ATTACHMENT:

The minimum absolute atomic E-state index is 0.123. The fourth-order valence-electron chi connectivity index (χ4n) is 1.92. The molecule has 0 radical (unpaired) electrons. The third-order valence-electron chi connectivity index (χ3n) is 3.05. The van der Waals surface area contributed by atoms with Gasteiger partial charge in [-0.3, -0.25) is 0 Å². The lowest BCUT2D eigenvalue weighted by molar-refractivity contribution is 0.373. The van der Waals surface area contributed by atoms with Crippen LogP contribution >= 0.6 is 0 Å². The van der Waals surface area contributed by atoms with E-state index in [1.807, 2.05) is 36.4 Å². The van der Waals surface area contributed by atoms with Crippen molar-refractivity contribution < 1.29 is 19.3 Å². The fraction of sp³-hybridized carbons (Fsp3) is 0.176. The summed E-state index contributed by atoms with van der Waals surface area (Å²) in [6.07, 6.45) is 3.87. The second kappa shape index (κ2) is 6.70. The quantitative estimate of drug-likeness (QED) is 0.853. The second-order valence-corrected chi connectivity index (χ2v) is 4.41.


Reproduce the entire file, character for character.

The minimum absolute atomic E-state index is 0.123. The fourth-order valence-electron chi connectivity index (χ4n) is 1.92. The molecule has 0 radical (unpaired) electrons. The third-order valence-electron chi connectivity index (χ3n) is 3.05. The van der Waals surface area contributed by atoms with Gasteiger partial charge in [-0.3, -0.25) is 0 Å². The lowest BCUT2D eigenvalue weighted by molar-refractivity contribution is 0.373. The van der Waals surface area contributed by atoms with Crippen LogP contribution >= 0.6 is 0 Å². The van der Waals surface area contributed by atoms with E-state index in [1.807, 2.05) is 36.4 Å². The van der Waals surface area contributed by atoms with Crippen molar-refractivity contribution < 1.29 is 19.3 Å². The fraction of sp³-hybridized carbons (Fsp3) is 0.176. The summed E-state index contributed by atoms with van der Waals surface area (Å²) in [6.07, 6.45) is 3.87. The second kappa shape index (κ2) is 6.70. The quantitative estimate of drug-likeness (QED) is 0.853. The second-order valence-corrected chi connectivity index (χ2v) is 4.41.